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The Journal of the Texas Trophy HuntersThe Journal of the Texas Trophy Hunters

The Journal of the Texas Trophy Hunters March/April 2019

The Journal of the Texas Trophy Hunters offers the latest news and information on Texas whitetail and North American game from professional writers uniquely combined with first-hand hunting experiences from its members! Each issue provides product information for archery, firearms and all of the latest hunting gear.

Country:
United States
Language:
English
Publisher:
Texas Trophy Hunters Association
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6 Issues

IN THIS ISSUE

access_time3 min.
money well spent

The past deer season on a scale of 1 to 10 was about a 7. Good bucks were plentiful, but a rainy fall made native food available everywhere. And we all know what that means to the average deer hunter sitting and watching the corn feeder. No bucks! A full moon on opening weekend didn’t help. The result was a poor start, and in the Hill Country where half of the deer are taken prior to Thanksgiving, the result was a slow harvest. South Texas was about normal by state standards, but nothing to brag about. Oh, hunters took their share of quality bucks, and nobody will quit deer hunting! Every season has its good points—no pun intended—and bucks that get by will sweeten the pot for 2019. I mentioned “corn feeders”…

access_time1 min.
we are ttha

A Match Made For Texas Texas Trophy Hunters Association is proud to announce our newest sponsor partnership with KUBOTA. They say: “There’s a Kubota for every job, every harvest, every task.” We put a new Kubota Sidekick RTV to the test recently during the filming of an episode for our Texas Trophy Hunters TV show. Brian Hawkins and crew have proof the four-wheel drive gasoline powered Sidekick utility vehicle performs even in the nastiest conditions. To find a Kubota dealer near you, see page 29 in this issue. Muy Grande Honors Military Members TTHA Member DD Hoffman wants everyone to know the Muy Grande Big Buck Contest has a Wounded Warrior bracket as well as an Active Duty Military category. The Muy Grande Contest in Freer was the first deer contest in Texas. The May/June…

access_time4 min.
the mansion buck

My husband, kids, and my mom, Mary Beason, hunt in Grimes County on approximately 300 acres of low-fence land. I had killed a buck 19. inches wide with a drop tine four years ago, the biggest buck killed on the place yet. My husband has hunted this property for over 10 years, having seen and killed some nice deer. We have actively tried to manage our little place, which is sometimes hard because of surrounding hunters. Towards the end of November we caught the “Mansion Buck” on Mom’s camera. Our daughter Kinlyn named the deer. My husband was checking the camera and kept saying, “Oh my!” over and over again. We had a few pictures of the buck, and he was a doozie. We had never seen him before and couldn’t…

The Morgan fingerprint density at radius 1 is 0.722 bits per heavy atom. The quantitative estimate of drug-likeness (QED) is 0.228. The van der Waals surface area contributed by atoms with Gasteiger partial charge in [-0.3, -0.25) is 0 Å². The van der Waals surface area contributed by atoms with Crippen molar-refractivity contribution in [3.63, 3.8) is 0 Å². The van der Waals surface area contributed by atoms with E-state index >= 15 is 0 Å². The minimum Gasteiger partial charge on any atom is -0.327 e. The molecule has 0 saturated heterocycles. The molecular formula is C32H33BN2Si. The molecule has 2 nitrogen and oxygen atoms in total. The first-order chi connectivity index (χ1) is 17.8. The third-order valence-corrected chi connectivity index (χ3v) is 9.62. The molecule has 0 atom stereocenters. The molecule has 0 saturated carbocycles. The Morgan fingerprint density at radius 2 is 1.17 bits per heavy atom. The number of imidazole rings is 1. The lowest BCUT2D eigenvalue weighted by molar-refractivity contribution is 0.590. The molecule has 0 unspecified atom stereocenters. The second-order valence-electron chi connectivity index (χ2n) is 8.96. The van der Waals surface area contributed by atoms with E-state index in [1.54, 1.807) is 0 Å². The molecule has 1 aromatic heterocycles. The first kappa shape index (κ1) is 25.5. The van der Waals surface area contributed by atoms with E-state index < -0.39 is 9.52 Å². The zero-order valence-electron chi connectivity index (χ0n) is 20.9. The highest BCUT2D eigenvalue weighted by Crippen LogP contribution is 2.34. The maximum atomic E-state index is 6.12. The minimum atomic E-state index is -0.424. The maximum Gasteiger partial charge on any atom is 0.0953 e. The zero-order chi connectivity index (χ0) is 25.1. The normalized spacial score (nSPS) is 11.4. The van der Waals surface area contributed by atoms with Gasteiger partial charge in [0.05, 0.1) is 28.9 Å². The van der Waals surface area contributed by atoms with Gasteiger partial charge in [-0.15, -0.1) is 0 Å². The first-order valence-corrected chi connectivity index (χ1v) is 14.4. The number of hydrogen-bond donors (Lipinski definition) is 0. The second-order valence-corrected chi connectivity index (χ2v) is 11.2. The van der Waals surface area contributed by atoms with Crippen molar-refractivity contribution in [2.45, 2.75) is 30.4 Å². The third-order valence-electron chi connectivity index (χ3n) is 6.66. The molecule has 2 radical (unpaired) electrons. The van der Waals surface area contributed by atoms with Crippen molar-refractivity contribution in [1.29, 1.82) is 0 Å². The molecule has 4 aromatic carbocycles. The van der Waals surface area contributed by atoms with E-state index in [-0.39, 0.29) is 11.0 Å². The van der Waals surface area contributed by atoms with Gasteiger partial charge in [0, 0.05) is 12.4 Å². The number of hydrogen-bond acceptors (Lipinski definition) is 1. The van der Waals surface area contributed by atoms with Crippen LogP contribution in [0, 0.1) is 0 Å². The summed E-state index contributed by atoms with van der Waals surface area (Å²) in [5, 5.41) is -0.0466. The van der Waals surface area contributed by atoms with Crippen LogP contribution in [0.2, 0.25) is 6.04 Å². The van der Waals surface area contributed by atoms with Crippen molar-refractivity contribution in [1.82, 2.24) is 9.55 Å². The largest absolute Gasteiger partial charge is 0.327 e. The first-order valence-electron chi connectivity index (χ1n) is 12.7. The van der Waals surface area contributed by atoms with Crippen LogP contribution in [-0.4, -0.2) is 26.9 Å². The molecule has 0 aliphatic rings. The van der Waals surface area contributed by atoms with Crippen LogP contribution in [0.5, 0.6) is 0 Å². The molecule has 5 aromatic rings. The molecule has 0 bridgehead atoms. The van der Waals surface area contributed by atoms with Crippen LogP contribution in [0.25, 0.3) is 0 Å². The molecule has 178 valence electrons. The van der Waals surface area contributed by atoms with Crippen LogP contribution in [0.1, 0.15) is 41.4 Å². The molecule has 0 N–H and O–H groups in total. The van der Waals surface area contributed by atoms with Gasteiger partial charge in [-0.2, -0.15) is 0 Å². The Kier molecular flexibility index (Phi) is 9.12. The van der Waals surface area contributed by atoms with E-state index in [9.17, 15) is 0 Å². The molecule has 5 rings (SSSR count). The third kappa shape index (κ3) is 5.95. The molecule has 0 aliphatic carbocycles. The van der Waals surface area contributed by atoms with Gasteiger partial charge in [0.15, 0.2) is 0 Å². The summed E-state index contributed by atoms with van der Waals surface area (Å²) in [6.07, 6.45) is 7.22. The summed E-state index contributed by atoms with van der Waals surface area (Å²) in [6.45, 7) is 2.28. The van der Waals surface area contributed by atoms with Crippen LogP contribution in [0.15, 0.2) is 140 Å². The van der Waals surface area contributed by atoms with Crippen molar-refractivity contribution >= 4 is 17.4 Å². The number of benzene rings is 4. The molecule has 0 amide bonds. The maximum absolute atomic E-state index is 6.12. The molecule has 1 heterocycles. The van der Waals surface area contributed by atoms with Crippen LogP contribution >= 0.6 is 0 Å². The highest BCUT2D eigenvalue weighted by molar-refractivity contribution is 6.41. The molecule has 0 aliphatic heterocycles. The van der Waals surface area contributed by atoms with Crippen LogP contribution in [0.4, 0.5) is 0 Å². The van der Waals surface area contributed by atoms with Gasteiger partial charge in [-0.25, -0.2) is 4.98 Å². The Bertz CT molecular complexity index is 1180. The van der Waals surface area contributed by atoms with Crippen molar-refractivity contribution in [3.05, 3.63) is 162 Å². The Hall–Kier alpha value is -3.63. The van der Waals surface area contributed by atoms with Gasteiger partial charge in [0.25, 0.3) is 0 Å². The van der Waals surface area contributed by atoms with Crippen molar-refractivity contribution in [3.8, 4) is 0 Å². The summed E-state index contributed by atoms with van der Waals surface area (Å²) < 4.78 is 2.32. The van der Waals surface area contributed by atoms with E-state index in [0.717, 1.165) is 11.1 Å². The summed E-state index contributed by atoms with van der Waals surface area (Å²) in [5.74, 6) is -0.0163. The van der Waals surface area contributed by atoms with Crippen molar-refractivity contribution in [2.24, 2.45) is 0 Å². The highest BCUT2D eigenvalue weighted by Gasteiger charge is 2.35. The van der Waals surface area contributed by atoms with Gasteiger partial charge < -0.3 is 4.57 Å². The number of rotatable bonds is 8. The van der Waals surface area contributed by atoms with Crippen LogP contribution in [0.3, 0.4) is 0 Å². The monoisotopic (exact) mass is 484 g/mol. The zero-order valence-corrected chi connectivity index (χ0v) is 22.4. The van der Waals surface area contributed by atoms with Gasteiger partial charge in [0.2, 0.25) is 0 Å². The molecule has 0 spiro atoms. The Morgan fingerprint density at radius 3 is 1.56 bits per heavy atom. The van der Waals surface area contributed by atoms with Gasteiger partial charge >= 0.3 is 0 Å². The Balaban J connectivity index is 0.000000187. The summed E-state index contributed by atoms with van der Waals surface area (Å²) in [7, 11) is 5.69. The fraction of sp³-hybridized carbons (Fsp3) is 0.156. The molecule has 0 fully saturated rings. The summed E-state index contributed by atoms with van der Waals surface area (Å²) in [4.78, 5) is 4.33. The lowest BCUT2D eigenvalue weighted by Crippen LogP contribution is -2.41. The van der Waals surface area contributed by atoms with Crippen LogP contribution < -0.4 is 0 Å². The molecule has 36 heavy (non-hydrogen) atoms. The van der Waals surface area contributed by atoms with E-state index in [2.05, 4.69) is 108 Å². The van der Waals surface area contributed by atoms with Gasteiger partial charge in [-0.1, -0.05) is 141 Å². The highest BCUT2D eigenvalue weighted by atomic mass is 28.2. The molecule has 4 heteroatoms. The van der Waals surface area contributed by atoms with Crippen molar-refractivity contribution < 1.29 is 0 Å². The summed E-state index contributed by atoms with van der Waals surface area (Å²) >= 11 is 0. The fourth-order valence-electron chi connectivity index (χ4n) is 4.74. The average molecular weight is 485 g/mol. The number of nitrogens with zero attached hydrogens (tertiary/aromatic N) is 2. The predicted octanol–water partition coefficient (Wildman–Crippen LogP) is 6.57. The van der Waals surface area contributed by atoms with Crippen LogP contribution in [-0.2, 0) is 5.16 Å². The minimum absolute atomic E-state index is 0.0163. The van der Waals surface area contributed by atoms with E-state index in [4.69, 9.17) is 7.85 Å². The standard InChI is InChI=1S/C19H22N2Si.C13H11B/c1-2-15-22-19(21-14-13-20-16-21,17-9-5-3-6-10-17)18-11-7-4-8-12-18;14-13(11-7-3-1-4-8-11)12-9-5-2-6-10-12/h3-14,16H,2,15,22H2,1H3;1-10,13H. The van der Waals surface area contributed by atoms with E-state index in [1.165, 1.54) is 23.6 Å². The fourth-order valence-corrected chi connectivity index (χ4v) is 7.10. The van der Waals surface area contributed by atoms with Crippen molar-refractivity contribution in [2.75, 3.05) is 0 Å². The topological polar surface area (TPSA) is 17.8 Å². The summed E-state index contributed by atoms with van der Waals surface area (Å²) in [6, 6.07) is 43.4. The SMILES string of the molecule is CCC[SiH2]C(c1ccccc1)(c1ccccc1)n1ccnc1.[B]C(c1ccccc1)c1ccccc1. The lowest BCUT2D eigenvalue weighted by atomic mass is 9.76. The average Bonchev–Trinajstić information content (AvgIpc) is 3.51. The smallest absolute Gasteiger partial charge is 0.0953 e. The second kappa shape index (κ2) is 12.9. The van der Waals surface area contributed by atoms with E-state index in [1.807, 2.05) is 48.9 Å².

access_time4 min.
kickers

I told my son, Clayton, as we sat a camp, “Nothing like pulling the cards for the first time of the year to take inventory of potential shooters.” Clayton and I happen to share the same passion of chasing whitetail deer with our bows. We have been on a bowhunting-only lease together for the past several years and cherish the time we spend together at our Hill Country lease. Last season came and went without Clayton or me punching a trophy tag. We had a few bucks on our list, but we couldn’t close the deal. This season we were hoping for a different outcome. After getting a chance to look through some pics, we had a couple of bucks that would fit the bill. Topping the list would be a…

access_time4 min.
fundraising for operation game thief

The ’90s were good years for Texas Trophy Hunters. Membership was thriving; the Extravaganzas were popular in Fort Worth, Houston and San Antonio; and TTHA logo stickers were visible on almost everything they would stick to. Times were good. Sometime in the spring of 1996, I had an opportunity to discuss the Operation Game Thief program with Buddy Turner and Jack King at Texas Parks and Wildlife. The pay-for-tips on fish and wildlife violations was in its 15th year, and was very successful in curtailing poaching. The “Founding Father” of Texas’ Operation Game Thief was Harry Tennison of Fort Worth. Tennison was known worldwide as a hunter and wildlife conservationist. As the first chairman of the board, he paid most of the money for poaching tips during the first years of OGT…

access_time7 min.
fence posts

CORRECTION: On page 6 in the January/February 2019 Journal, due to production error, we inadvertently placed the wrong page numbers on our Member Stories. We humbly apologize to our readers for the mistake and resulting confusion. In life as human beings, most times you’re fortunate to be the windshield. But sometimes, you wind up being the bug. Zinke Resigns Interior Secretary Ryan Zinke resigned from his job mid December amid ethics violation accusations. President Trump tweeted Zinke’s resignation on Dec. 15. So far the president has not nominated anyone as a permanent replacement. The acting secretary is Zinke’s deputy David Bernhardt, a lawyer and former lobbyist for the oil industry with longtime experience at the agency. According to the Washington Post, the Trump administration lost confidence in Zinke. Administration officials told Zinke he…

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